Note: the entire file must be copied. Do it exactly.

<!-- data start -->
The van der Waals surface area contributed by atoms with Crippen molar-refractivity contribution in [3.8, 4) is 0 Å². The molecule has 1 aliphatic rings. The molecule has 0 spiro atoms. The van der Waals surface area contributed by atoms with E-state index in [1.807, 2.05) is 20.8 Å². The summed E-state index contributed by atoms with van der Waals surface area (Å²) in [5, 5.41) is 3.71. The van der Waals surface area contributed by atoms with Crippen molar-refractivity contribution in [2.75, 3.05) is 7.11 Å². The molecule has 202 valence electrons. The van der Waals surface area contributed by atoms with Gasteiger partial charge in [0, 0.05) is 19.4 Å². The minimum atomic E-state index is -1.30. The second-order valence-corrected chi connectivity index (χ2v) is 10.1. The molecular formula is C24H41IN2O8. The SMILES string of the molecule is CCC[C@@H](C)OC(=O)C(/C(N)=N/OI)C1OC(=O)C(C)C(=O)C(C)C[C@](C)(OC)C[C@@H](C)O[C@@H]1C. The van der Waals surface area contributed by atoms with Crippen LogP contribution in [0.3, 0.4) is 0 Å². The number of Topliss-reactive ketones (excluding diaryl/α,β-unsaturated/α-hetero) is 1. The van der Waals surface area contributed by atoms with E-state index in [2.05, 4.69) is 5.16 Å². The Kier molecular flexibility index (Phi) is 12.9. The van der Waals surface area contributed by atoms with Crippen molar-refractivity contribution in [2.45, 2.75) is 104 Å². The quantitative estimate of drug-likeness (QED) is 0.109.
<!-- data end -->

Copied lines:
The van der Waals surface area contributed by atoms with Crippen molar-refractivity contribution in [3.8, 4) is 0 Å². The molecule has 1 aliphatic rings. The molecule has 0 spiro atoms. The van der Waals surface area contributed by atoms with E-state index in [1.807, 2.05) is 20.8 Å². The summed E-state index contributed by atoms with van der Waals surface area (Å²) in [5, 5.41) is 3.71. The van der Waals surface area contributed by atoms with Crippen molar-refractivity contribution in [2.75, 3.05) is 7.11 Å². The molecule has 202 valence electrons. The van der Waals surface area contributed by atoms with Gasteiger partial charge in [0, 0.05) is 19.4 Å². The minimum atomic E-state index is -1.30. The second-order valence-corrected chi connectivity index (χ2v) is 10.1. The molecular formula is C24H41IN2O8. The SMILES string of the molecule is CCC[C@@H](C)OC(=O)C(/C(N)=N/OI)C1OC(=O)C(C)C(=O)C(C)C[C@](C)(OC)C[C@@H](C)O[C@@H]1C. The van der Waals surface area contributed by atoms with Crippen LogP contribution in [0.3, 0.4) is 0 Å². The number of Topliss-reactive ketones (excluding diaryl/α,β-unsaturated/α-hetero) is 1. The van der Waals surface area contributed by atoms with E-state index in [2.05, 4.69) is 5.16 Å². The Kier molecular flexibility index (Phi) is 12.9. The van der Waals surface area contributed by atoms with Crippen molar-refractivity contribution in [2.45, 2.75) is 104 Å². The quantitative estimate of drug-likeness (QED) is 0.109.